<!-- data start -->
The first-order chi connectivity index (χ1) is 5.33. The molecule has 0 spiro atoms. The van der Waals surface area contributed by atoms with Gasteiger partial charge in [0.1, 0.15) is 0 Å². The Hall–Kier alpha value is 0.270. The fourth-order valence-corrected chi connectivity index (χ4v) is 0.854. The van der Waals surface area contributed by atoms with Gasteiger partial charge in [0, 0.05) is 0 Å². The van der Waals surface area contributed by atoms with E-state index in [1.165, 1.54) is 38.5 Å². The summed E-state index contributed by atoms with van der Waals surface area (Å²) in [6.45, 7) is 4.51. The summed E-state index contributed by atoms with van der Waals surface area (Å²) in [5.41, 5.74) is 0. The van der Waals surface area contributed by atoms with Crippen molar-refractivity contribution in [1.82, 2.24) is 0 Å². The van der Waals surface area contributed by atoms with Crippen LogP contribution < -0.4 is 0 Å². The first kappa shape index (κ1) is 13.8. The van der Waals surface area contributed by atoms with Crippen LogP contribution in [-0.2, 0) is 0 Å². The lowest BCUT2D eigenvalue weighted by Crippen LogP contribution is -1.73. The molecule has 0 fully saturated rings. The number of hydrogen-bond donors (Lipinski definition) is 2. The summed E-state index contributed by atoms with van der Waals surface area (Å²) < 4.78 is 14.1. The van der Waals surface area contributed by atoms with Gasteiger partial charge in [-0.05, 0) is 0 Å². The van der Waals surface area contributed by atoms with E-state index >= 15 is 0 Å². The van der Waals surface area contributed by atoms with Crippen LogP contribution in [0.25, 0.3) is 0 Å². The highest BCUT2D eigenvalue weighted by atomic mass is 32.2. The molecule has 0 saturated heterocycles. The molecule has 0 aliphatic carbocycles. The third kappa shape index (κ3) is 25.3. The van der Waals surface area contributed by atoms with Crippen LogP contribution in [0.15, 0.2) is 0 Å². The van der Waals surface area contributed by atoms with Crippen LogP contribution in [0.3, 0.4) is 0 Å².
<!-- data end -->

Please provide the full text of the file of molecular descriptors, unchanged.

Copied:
The first-order chi connectivity index (χ1) is 5.33. The molecule has 0 spiro atoms. The van der Waals surface area contributed by atoms with Gasteiger partial charge in [0.1, 0.15) is 0 Å². The Hall–Kier alpha value is 0.270. The fourth-order valence-corrected chi connectivity index (χ4v) is 0.854. The van der Waals surface area contributed by atoms with Gasteiger partial charge in [0, 0.05) is 0 Å². The van der Waals surface area contributed by atoms with E-state index in [1.165, 1.54) is 38.5 Å². The summed E-state index contributed by atoms with van der Waals surface area (Å²) in [6.45, 7) is 4.51. The summed E-state index contributed by atoms with van der Waals surface area (Å²) in [5.41, 5.74) is 0. The van der Waals surface area contributed by atoms with Crippen molar-refractivity contribution in [1.82, 2.24) is 0 Å². The van der Waals surface area contributed by atoms with Crippen LogP contribution < -0.4 is 0 Å². The first kappa shape index (κ1) is 13.8. The van der Waals surface area contributed by atoms with Crippen LogP contribution in [-0.2, 0) is 0 Å². The lowest BCUT2D eigenvalue weighted by Crippen LogP contribution is -1.73. The molecule has 0 fully saturated rings. The number of hydrogen-bond donors (Lipinski definition) is 2. The summed E-state index contributed by atoms with van der Waals surface area (Å²) < 4.78 is 14.1. The van der Waals surface area contributed by atoms with Gasteiger partial charge in [-0.05, 0) is 0 Å². The van der Waals surface area contributed by atoms with E-state index >= 15 is 0 Å². The van der Waals surface area contributed by atoms with Crippen LogP contribution in [0.25, 0.3) is 0 Å². The highest BCUT2D eigenvalue weighted by atomic mass is 32.2. The molecule has 0 saturated heterocycles. The molecule has 0 aliphatic carbocycles. The third kappa shape index (κ3) is 25.3. The van der Waals surface area contributed by atoms with Crippen LogP contribution in [0.15, 0.2) is 0 Å². The van der Waals surface area contributed by atoms with Crippen LogP contribution in [0.3, 0.4) is 0 Å².